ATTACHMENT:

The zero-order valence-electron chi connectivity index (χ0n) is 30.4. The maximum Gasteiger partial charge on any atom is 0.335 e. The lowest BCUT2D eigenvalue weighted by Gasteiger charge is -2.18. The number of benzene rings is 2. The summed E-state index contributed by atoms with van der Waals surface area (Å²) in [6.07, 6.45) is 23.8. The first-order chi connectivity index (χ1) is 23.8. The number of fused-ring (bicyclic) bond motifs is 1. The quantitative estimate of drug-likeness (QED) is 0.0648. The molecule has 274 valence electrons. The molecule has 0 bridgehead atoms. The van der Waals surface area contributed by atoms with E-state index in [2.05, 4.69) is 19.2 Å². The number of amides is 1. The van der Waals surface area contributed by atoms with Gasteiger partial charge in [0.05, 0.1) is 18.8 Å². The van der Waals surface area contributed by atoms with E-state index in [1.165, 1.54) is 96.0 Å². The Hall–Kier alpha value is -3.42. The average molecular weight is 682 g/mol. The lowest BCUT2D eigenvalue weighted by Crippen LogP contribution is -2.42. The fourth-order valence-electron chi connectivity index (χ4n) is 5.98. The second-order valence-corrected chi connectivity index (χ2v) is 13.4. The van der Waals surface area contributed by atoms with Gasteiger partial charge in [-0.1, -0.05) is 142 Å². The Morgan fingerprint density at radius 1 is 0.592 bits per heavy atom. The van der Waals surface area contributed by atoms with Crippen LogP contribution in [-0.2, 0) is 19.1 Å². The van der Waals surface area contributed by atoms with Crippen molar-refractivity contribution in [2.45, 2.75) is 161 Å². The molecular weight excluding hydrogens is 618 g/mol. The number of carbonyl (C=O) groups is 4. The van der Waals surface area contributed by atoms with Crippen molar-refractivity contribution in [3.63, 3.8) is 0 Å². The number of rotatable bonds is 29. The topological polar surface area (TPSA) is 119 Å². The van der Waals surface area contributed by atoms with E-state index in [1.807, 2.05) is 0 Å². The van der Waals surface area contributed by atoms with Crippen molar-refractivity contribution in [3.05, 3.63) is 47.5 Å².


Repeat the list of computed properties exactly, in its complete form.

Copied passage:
The zero-order valence-electron chi connectivity index (χ0n) is 30.4. The maximum Gasteiger partial charge on any atom is 0.335 e. The lowest BCUT2D eigenvalue weighted by Gasteiger charge is -2.18. The number of benzene rings is 2. The summed E-state index contributed by atoms with van der Waals surface area (Å²) in [6.07, 6.45) is 23.8. The first-order chi connectivity index (χ1) is 23.8. The number of fused-ring (bicyclic) bond motifs is 1. The quantitative estimate of drug-likeness (QED) is 0.0648. The molecule has 274 valence electrons. The molecule has 0 bridgehead atoms. The van der Waals surface area contributed by atoms with E-state index in [2.05, 4.69) is 19.2 Å². The number of amides is 1. The van der Waals surface area contributed by atoms with Gasteiger partial charge in [0.05, 0.1) is 18.8 Å². The van der Waals surface area contributed by atoms with E-state index in [1.165, 1.54) is 96.0 Å². The Hall–Kier alpha value is -3.42. The average molecular weight is 682 g/mol. The lowest BCUT2D eigenvalue weighted by Crippen LogP contribution is -2.42. The fourth-order valence-electron chi connectivity index (χ4n) is 5.98. The second-order valence-corrected chi connectivity index (χ2v) is 13.4. The van der Waals surface area contributed by atoms with Gasteiger partial charge in [-0.1, -0.05) is 142 Å². The Morgan fingerprint density at radius 1 is 0.592 bits per heavy atom. The van der Waals surface area contributed by atoms with Crippen LogP contribution in [-0.2, 0) is 19.1 Å². The van der Waals surface area contributed by atoms with Crippen molar-refractivity contribution in [2.45, 2.75) is 161 Å². The molecular weight excluding hydrogens is 618 g/mol. The number of carbonyl (C=O) groups is 4. The van der Waals surface area contributed by atoms with Crippen molar-refractivity contribution in [3.63, 3.8) is 0 Å². The number of rotatable bonds is 29. The topological polar surface area (TPSA) is 119 Å². The van der Waals surface area contributed by atoms with E-state index in [1.807, 2.05) is 0 Å². The van der Waals surface area contributed by atoms with Crippen molar-refractivity contribution in [3.05, 3.63) is 47.5 Å².